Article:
US Slaps Sanctions on Zimbabwe Leadership, Citing Abuses

Washington — The United States on Monday imposed sanctions on Zimbabwean President Emmerson Mnangagwa and other senior leaders, denouncing what it said was a campaign of rights abuses and corruption. 

The sanctions, which will block any U.S.-based property and block any unofficial travel to the United States, replace a broader, two-decade-old sanctions program against Zimbabwe. 

“The changes we are making today are intended to make clear what has always been true: our sanctions are not intended to target the people of Zimbabwe,” Deputy Treasury Secretary Wally Adeyemo said. 

“We are refocusing our sanctions on clear and specific targets: President Mnangagwa’s criminal network of government officials and businesspeople who are most responsible for corruption or human rights abuse against the people of Zimbabwe,” he said. 

Secretary of State Antony Blinken called the new measures were part of a “stronger, more targeted sanctions policy” on Zimbabwe as he voiced concern over “serious cases of corruption and human rights abuse.” 

“Key individuals, including members of the government of Zimbabwe, bear responsibility for these actions, including the looting of government coffers that robs Zimbabweans of public resources,” Blinken said in a statement.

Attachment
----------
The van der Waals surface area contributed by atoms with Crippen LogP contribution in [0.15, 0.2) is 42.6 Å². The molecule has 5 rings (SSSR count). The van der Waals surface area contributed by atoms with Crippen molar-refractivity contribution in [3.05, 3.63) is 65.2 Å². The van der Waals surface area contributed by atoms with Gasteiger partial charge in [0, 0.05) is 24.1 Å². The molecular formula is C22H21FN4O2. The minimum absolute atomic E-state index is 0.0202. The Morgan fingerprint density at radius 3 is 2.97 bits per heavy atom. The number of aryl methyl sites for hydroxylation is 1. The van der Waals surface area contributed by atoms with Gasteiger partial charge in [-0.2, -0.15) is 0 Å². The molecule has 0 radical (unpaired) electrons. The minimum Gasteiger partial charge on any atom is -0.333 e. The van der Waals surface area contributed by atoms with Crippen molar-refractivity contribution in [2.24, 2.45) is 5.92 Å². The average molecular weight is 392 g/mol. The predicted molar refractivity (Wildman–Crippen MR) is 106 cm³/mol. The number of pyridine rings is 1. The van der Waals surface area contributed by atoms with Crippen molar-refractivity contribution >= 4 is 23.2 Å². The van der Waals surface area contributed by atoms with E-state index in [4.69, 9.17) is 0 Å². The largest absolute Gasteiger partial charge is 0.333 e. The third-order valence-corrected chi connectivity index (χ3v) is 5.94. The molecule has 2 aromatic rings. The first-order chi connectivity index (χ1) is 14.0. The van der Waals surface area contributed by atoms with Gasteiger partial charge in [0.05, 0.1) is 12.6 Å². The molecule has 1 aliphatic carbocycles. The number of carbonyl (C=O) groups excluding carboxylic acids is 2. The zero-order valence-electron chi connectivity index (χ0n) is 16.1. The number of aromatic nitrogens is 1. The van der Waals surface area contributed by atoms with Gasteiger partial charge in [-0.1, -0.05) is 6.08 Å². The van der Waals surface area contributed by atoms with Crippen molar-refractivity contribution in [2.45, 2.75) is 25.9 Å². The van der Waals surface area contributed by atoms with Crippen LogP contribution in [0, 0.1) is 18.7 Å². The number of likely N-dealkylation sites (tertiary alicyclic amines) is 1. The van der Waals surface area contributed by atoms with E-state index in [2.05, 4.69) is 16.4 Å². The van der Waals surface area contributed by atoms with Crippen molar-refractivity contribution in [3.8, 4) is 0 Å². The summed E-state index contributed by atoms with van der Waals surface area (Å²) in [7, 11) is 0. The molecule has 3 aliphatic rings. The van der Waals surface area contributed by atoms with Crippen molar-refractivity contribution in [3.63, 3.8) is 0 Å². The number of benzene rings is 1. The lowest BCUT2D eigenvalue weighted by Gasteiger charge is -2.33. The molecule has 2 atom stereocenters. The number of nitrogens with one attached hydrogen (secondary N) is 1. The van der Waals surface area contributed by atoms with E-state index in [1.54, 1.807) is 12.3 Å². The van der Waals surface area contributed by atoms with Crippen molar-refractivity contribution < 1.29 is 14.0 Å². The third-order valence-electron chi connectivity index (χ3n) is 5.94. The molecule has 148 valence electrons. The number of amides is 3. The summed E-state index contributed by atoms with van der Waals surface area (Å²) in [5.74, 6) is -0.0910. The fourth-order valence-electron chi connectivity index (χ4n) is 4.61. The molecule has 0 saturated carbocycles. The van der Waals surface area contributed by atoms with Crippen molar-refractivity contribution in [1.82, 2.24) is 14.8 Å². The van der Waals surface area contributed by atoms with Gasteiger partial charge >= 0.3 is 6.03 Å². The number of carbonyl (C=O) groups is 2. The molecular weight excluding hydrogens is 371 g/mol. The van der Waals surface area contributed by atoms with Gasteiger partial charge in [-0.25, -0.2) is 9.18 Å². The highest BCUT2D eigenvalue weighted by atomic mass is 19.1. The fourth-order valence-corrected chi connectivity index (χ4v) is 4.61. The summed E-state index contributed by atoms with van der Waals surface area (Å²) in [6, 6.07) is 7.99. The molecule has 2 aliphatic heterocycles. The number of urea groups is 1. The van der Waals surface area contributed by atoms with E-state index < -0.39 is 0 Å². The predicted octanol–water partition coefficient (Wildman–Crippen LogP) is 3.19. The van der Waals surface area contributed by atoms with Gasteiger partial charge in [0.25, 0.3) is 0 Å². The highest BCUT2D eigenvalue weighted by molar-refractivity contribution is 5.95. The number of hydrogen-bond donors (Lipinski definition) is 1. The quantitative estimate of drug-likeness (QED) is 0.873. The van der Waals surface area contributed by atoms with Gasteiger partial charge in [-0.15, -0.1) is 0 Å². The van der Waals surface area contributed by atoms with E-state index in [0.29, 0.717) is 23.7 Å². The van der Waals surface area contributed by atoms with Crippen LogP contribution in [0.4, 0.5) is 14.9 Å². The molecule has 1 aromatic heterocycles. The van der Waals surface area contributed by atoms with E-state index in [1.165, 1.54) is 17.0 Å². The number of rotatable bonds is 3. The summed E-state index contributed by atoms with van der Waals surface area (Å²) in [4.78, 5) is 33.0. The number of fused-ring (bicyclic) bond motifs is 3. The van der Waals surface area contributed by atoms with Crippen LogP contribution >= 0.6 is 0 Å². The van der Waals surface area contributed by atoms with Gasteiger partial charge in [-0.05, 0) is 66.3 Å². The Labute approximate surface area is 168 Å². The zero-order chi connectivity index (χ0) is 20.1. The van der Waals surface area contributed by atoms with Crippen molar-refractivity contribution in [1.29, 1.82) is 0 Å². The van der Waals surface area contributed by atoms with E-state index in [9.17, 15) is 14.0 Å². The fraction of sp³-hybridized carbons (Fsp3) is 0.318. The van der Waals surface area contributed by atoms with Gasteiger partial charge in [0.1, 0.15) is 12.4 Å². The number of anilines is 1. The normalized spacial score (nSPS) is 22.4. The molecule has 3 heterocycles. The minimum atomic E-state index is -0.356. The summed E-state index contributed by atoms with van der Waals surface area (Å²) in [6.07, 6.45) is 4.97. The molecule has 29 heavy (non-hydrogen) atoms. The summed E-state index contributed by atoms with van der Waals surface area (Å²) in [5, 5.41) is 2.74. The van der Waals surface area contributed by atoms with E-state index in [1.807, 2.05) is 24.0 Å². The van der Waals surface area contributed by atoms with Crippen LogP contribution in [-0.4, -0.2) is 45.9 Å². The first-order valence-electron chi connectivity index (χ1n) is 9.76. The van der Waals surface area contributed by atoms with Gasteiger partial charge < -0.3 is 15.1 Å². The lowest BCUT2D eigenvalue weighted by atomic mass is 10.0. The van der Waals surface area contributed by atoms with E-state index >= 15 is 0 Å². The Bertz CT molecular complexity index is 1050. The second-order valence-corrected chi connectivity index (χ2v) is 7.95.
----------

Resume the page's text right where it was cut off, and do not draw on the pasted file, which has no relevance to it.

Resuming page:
“Multiple cases of abductions, physical abuse, and unlawful killing have left citizens living in fear.” 

Mnangagwa, whose party has been in power for more than four decades, was declared the winner of a new term in an election in August that international observers said fell short of democratic standards. 

He is the second consecutive Zimbabwean leader to face U.S. sanctions following veteran president Robert Mugabe. 

Hopes of a thaw briefly surfaced after Mnangagwa pushed Mugabe out of power in 2017, but Western powers and rights groups say that the new leadership has also clamped down on the opposition and protests.

President Joe Biden in a declaration on Monday ended an earlier sanctions program on Zimbabwe imposed in 2003 under George W. Bush, who had advocated for a broader global push of sanctions on the country under Mugabe.

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